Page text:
A run of bad luck leaves one man struggling to make sense of the UK benefits system. Very soon he is left with no income and at risk of losing the roof over his head. Can he find his way through a bafflingly complex maze of rules? Put yourself in his shoes.
Your name is Tony Rice. You’re the sort of bloke who gets along with everyone. Always making people laugh. Ever since you left school you’ve been in and out of all sorts of jobs. Manual labour, mostly – builder, dustman, crane driver, painter and decorator. Hawker Siddeley, the aerospace company – you like it there, until the factory shuts.
You split up with your girlfriend so you ask your mum to put you up until you can sort out a flat. Save a few quid. You’re very close to your mum and dad. They’re your best friends, really. Your dad has lung cancer and needs a bit of looking after. You take him for a drive most days because he doesn’t like staying in all the time. He’s like you, not a man to sit about. At one time he worked three jobs, all at once. Still does half an hour each morning in the garden.
So you’re back in the council house in Chingford, north-east London, that you’ve
An activist has told a Labour conference fringe meeting how her attempts to secure the support she needed after becoming disabled left her feeling “like a human pinball”.
Catherine Scarlett became disabled four years ago, and has faced an “incredibly steep learning curve” in finding out “what support is available and how to get it”.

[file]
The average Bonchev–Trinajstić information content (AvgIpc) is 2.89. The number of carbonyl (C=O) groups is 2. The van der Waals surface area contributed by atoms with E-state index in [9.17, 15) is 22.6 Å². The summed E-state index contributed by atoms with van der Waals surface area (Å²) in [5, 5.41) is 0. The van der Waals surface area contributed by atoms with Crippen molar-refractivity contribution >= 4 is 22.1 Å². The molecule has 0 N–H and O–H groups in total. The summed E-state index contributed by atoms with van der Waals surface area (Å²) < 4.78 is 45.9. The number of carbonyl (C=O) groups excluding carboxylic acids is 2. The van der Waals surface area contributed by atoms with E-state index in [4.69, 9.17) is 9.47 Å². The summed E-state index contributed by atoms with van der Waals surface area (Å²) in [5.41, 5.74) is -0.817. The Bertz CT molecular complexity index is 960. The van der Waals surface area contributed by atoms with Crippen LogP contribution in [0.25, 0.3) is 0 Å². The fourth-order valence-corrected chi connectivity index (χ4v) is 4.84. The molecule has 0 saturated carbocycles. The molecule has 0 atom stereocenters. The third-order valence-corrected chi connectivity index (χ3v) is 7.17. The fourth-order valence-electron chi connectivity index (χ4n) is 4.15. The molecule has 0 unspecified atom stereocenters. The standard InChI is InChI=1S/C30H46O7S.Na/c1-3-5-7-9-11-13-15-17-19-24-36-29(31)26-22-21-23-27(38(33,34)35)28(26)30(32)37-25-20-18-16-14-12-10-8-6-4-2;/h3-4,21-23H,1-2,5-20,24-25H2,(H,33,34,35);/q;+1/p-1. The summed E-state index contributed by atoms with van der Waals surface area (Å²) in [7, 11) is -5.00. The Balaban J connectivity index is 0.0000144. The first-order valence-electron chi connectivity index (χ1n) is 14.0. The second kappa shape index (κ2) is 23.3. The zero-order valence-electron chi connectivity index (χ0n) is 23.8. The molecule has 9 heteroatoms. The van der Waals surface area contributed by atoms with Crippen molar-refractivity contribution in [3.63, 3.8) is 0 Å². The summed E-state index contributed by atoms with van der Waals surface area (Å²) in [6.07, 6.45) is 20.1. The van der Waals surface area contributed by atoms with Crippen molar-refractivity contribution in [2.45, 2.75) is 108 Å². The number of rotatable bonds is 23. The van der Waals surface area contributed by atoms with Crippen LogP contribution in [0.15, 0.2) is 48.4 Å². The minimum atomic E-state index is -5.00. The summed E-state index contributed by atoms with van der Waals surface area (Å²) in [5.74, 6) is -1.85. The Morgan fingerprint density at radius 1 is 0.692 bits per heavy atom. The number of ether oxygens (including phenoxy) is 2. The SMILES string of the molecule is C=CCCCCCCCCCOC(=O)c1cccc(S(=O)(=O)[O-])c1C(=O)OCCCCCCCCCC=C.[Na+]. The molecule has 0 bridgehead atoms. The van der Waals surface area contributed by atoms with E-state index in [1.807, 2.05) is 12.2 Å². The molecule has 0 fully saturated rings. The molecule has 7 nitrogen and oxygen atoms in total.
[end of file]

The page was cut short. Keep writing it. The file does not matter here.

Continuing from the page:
She told the fringe event, which was hosted by Scope and the Fabian Society and focused on the extra costs of disability, how it was only receiving disability living allowance (DLA) that allowed her to fund the manual wheelchair with powered wheels that she needed.
Last year, she said, she faced “quite frightening” disability-related costs of more than £10,000.
She said: “If it hadn’t been for DLA payments I would not have had the money in the bank to get the wheelchair; I wouldn’t have been able to carry on working.
“I managed to carry on working for a year after I got it. It gave me back my life. It means I can get around independently.”
But she said that coalition spending cuts to working-age DLA, introduced as part of the move to the new personal independence payment (PIP), needed to be reversed.
She said the PIP process was “designed to stop people getting benefits. It is taking away the money that they need to lead independent lives.”
She said: “I have heard from so many people who have lost their independence because they have lost their ability to have [a Motability vehicle].
“They cannot work because they have lost their ability to get out of their houses. Those people need to be given their independence back. It is totally wrong.”
Scarlett said that having to deal with DLA – and later apply for PIP – employment and support allowance, wheelchair services, hospital departments, social services and the council’s housing department had left her feeling like “a human pinball bounced around by all different departments”.
She is also taking her employer to an employment tribunal, after facing three years of “really severe disability discrimination at work”.
Scarlett, now a town councillor in Driffield, said: “I feel like in the last three years my life has been scripted by Kafka; it’s been going from bizarre to even more bizarre.”